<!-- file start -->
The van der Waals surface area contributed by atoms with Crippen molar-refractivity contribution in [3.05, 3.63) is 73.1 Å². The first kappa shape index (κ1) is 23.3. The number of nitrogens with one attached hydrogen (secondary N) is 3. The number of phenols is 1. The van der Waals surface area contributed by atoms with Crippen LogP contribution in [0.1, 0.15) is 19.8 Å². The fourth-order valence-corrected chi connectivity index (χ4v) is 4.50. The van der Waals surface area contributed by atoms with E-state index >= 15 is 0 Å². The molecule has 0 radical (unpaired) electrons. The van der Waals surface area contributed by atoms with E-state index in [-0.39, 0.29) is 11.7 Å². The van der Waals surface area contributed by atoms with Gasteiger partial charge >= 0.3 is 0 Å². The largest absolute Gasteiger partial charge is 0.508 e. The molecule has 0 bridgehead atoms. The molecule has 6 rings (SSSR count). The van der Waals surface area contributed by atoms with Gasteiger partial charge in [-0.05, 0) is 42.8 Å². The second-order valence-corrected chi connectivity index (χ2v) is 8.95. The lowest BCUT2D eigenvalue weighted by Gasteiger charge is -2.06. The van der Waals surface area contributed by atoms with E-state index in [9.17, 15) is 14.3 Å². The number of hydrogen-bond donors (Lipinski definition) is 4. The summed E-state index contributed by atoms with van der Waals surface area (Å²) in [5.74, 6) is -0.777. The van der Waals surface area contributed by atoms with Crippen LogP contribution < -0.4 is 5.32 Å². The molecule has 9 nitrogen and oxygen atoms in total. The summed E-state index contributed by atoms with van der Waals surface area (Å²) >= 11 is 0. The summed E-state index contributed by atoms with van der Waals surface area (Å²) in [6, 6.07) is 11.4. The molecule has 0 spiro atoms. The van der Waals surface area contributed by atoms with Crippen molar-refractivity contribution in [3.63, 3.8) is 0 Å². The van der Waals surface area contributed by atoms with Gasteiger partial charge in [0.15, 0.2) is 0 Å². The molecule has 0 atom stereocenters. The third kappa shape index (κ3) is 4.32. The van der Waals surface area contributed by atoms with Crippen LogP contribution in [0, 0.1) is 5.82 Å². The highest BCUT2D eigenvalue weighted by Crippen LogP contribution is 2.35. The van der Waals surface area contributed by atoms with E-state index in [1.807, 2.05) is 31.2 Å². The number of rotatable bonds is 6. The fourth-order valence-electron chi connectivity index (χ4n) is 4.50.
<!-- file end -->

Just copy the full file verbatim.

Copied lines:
The van der Waals surface area contributed by atoms with Crippen molar-refractivity contribution in [3.05, 3.63) is 73.1 Å². The first kappa shape index (κ1) is 23.3. The number of nitrogens with one attached hydrogen (secondary N) is 3. The number of phenols is 1. The van der Waals surface area contributed by atoms with Crippen LogP contribution in [0.1, 0.15) is 19.8 Å². The fourth-order valence-corrected chi connectivity index (χ4v) is 4.50. The van der Waals surface area contributed by atoms with E-state index >= 15 is 0 Å². The molecule has 0 radical (unpaired) electrons. The van der Waals surface area contributed by atoms with E-state index in [-0.39, 0.29) is 11.7 Å². The van der Waals surface area contributed by atoms with Gasteiger partial charge >= 0.3 is 0 Å². The largest absolute Gasteiger partial charge is 0.508 e. The molecule has 0 bridgehead atoms. The molecule has 6 rings (SSSR count). The van der Waals surface area contributed by atoms with Gasteiger partial charge in [-0.05, 0) is 42.8 Å². The second-order valence-corrected chi connectivity index (χ2v) is 8.95. The lowest BCUT2D eigenvalue weighted by Gasteiger charge is -2.06. The van der Waals surface area contributed by atoms with E-state index in [9.17, 15) is 14.3 Å². The number of hydrogen-bond donors (Lipinski definition) is 4. The summed E-state index contributed by atoms with van der Waals surface area (Å²) in [5.74, 6) is -0.777. The van der Waals surface area contributed by atoms with Crippen LogP contribution < -0.4 is 5.32 Å². The molecule has 9 nitrogen and oxygen atoms in total. The summed E-state index contributed by atoms with van der Waals surface area (Å²) >= 11 is 0. The summed E-state index contributed by atoms with van der Waals surface area (Å²) in [6, 6.07) is 11.4. The molecule has 0 spiro atoms. The van der Waals surface area contributed by atoms with Crippen molar-refractivity contribution in [3.63, 3.8) is 0 Å². The van der Waals surface area contributed by atoms with Gasteiger partial charge in [0.15, 0.2) is 0 Å². The molecule has 0 atom stereocenters. The third kappa shape index (κ3) is 4.32. The van der Waals surface area contributed by atoms with Crippen LogP contribution in [0, 0.1) is 5.82 Å². The highest BCUT2D eigenvalue weighted by Crippen LogP contribution is 2.35. The van der Waals surface area contributed by atoms with E-state index in [1.807, 2.05) is 31.2 Å². The number of rotatable bonds is 6. The fourth-order valence-electron chi connectivity index (χ4n) is 4.50.